Thursday, December 31, 2020

Turn the Page: Saying Goodbye to 2020

Thomas Neal Cartmell died yesterday, after a long battle with cancer, at age 72. If you're a fan of classic rock, you know him by his performing name-- Alto Reed-- and for his outstanding work with Bob Seger. As a member of the Silver Bullet Band, Alto was the sax player on one of my favorite mid-1970s songs, "Turn the Page." (You can listen to it here:

I find myself thinking about that song a lot since Alto passed-- many of my friends are musicians, and it's an excellent depiction of what life was like on the road back then.  If you were a relatively unknown band, like Rush was in those days, you spent long hours in your tour bus, driving from city to city, day after day. The famous bands had elegant and comfortable buses; the up-and-coming bands, not so much.  It could be a lonely and challenging way to make a living: sometimes, the fans liked you, sometimes they didn't, yet you had to keep going. "And you don't feel much like driving, you just wish the trip was through..."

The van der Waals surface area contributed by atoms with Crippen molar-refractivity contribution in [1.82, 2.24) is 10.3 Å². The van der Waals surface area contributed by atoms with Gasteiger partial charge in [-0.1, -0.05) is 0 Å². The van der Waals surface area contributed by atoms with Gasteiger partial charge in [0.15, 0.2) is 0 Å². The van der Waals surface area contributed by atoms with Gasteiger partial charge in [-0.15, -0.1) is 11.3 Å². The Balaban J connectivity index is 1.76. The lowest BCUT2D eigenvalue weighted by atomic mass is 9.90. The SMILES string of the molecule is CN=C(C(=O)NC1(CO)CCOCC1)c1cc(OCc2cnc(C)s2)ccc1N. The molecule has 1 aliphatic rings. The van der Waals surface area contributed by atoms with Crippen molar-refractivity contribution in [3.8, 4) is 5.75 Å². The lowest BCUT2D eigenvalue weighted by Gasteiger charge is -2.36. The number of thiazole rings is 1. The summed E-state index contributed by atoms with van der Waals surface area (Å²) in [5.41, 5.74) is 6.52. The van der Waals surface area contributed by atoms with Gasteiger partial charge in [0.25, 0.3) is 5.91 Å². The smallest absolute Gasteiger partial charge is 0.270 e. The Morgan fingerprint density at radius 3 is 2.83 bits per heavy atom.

Much to their surprise, Rush found a home away from home in Cleveland, where fans loved their music and eagerly came to their concerts. But in other cities, the reception wasn't as warm. Still, the guys persisted, never giving up, never slowing down, determined to bring their music to as many fans as possible. (And since I was speaking about Bob Seger, it's interesting to note how at one point in March 1977, Rush found their path intersecting with his, as they were his opening act in New York City. I remember it well.)